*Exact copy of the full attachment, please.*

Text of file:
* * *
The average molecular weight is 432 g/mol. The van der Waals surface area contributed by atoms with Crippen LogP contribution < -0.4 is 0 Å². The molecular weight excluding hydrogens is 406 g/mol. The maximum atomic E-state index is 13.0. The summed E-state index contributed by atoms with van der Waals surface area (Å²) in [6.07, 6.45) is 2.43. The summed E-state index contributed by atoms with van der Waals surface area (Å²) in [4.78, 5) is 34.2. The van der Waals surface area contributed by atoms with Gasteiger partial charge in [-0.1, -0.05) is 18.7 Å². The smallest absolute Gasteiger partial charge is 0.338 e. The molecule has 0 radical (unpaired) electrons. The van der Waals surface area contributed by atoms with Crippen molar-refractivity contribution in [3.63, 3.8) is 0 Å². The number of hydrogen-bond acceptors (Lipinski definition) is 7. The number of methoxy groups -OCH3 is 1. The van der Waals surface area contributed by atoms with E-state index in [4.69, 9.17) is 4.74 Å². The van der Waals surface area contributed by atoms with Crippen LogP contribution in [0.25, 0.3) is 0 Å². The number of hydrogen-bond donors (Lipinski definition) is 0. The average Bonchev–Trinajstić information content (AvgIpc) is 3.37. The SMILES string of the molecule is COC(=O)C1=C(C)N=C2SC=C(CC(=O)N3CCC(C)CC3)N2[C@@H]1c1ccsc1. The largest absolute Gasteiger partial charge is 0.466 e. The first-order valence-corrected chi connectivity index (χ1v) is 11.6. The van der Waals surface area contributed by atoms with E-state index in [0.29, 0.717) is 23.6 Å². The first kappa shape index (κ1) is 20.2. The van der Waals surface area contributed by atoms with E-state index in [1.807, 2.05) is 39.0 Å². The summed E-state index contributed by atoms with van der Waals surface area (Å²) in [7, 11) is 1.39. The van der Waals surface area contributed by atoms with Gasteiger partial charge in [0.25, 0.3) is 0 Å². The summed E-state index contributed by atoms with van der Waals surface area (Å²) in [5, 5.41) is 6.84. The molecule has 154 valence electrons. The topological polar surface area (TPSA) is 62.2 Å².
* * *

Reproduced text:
The average molecular weight is 432 g/mol. The van der Waals surface area contributed by atoms with Crippen LogP contribution < -0.4 is 0 Å². The molecular weight excluding hydrogens is 406 g/mol. The maximum atomic E-state index is 13.0. The summed E-state index contributed by atoms with van der Waals surface area (Å²) in [6.07, 6.45) is 2.43. The summed E-state index contributed by atoms with van der Waals surface area (Å²) in [4.78, 5) is 34.2. The van der Waals surface area contributed by atoms with Gasteiger partial charge in [-0.1, -0.05) is 18.7 Å². The smallest absolute Gasteiger partial charge is 0.338 e. The molecule has 0 radical (unpaired) electrons. The van der Waals surface area contributed by atoms with Crippen molar-refractivity contribution in [3.63, 3.8) is 0 Å². The number of hydrogen-bond acceptors (Lipinski definition) is 7. The number of methoxy groups -OCH3 is 1. The van der Waals surface area contributed by atoms with E-state index in [4.69, 9.17) is 4.74 Å². The van der Waals surface area contributed by atoms with Crippen LogP contribution in [0.25, 0.3) is 0 Å². The number of hydrogen-bond donors (Lipinski definition) is 0. The average Bonchev–Trinajstić information content (AvgIpc) is 3.37. The SMILES string of the molecule is COC(=O)C1=C(C)N=C2SC=C(CC(=O)N3CCC(C)CC3)N2[C@@H]1c1ccsc1. The largest absolute Gasteiger partial charge is 0.466 e. The first-order valence-corrected chi connectivity index (χ1v) is 11.6. The van der Waals surface area contributed by atoms with E-state index in [0.29, 0.717) is 23.6 Å². The first kappa shape index (κ1) is 20.2. The van der Waals surface area contributed by atoms with E-state index in [1.807, 2.05) is 39.0 Å². The summed E-state index contributed by atoms with van der Waals surface area (Å²) in [7, 11) is 1.39. The van der Waals surface area contributed by atoms with Gasteiger partial charge in [0.25, 0.3) is 0 Å². The summed E-state index contributed by atoms with van der Waals surface area (Å²) in [5, 5.41) is 6.84. The molecule has 154 valence electrons. The topological polar surface area (TPSA) is 62.2 Å².